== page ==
An advantage gained from this invention is the ability to attach the two plastic parts without an intermediate assembly step. Each plastic material is specified for its unique properties in different aspects of print cartridge reservoir assembly and operation; previously such a combination had to be fabricated separately and then joined. Using this seal, no assembly equipment is required, only one part need be handled, and there is no yield loss associated with imperfect joints. The two plastic components are attached to each other without resorting to devices such as snap fits, screw holes, etc., which would take up additional space; instead, all of the space in the ink reservoir is utilized for attachment of the covers and the spring bag films, ensuring adequate stiffness and making effective use of the available space for storing ink.
It is understood that the above-described embodiments are merely illustrative of the possible specific embodiments which may represent principles of the present invention. Other arrangements may readily be devised in accordance with these principles by those skilled in the art without departing from the scope and spirit of the invention.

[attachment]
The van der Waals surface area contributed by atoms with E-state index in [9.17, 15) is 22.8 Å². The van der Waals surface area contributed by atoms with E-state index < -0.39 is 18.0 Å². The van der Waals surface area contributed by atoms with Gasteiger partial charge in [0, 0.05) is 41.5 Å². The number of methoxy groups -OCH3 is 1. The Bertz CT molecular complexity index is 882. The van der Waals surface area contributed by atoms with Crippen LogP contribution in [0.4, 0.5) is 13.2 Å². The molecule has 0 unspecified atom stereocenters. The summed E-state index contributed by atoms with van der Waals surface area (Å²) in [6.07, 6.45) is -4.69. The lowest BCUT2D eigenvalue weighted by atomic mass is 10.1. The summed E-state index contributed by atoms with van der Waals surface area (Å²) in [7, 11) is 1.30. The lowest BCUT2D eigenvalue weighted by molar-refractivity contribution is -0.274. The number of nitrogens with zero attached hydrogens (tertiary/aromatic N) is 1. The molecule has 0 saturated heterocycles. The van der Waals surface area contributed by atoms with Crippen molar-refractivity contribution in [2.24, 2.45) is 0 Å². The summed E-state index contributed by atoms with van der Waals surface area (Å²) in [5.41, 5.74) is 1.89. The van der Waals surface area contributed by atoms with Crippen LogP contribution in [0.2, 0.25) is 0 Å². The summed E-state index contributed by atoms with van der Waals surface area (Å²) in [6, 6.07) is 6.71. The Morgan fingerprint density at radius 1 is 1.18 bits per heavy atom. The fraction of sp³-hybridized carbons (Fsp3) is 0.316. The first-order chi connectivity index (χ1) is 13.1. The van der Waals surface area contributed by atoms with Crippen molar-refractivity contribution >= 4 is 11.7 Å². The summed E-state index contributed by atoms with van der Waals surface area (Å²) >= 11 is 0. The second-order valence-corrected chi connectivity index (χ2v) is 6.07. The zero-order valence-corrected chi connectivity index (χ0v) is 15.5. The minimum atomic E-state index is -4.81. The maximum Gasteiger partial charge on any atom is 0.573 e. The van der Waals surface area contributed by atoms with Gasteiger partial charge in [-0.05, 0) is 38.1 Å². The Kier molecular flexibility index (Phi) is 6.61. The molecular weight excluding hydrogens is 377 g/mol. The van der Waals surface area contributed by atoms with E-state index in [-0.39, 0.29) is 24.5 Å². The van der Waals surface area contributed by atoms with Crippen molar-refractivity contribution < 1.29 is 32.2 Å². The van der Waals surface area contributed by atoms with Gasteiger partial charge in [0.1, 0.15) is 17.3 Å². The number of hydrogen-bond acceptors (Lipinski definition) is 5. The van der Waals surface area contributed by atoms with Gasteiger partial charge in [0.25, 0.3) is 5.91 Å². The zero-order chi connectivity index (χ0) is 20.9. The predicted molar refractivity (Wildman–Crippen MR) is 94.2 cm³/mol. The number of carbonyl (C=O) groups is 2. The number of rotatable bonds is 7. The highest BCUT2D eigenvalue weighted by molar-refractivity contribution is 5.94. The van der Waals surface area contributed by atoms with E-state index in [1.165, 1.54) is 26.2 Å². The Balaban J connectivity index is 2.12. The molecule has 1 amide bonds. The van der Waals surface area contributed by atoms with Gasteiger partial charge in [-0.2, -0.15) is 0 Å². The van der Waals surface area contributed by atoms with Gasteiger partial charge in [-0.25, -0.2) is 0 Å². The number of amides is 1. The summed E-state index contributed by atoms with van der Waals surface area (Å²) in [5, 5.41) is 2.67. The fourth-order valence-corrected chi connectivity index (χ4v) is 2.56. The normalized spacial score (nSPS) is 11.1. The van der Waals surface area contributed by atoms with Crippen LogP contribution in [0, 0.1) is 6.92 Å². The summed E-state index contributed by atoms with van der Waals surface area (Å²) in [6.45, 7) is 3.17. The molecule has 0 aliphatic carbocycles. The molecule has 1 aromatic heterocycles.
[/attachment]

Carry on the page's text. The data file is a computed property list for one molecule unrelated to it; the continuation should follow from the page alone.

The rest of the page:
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|U.S. Classification||264/250, 347/87, 264/259, 264/274, 264/275, 264/255|
|International Classification||B29C45/16, B41J2/175, B29L31/00, B29C45/14|
|Cooperative Classification||B29C2045/1665, B41J2/17559, B41J2/17553, B29C45/1657, B41J2/17513, B41J2/17506, B29C45/16, B41J2/17523|
|European Classification||B41J2/175C8, B41J2/175C1, B41J2/175C10, B41J2/175C2, B41J2/175C3A, B29C45/16, B29C45/16H|
|Mar 18, 1992||AS||Assignment|
Owner name: HEWLETT-PACKARD COMPANY, CALIFORNIA
Free format text: ASSIGNMENT OF ASSIGNORS INTEREST.;ASSIGNORS:SALTER, JAMES G.;CLARK, JAMES E.;SWANSON, DAVID W.;AND OTHERS;REEL/FRAME:006091/0114;SIGNING DATES FROM 19920313 TO 19920317
|May 6, 1999||FPAY||Fee payment|
Year of fee payment: 4
|Jan 16, 2001||AS||Assignment|
Owner name: HEWLETT-PACKARD COMPANY, COLORADO
Free format text: MERGER;ASSIGNOR:HEWLETT-PACKARD COMPANY;REEL/FRAME:011523/0469
Effective date: 19980520
|May 6, 2003||FPAY||Fee payment|
Year of fee payment: 8
|May 7, 2007||FPAY||Fee payment|
Year of fee payment: 12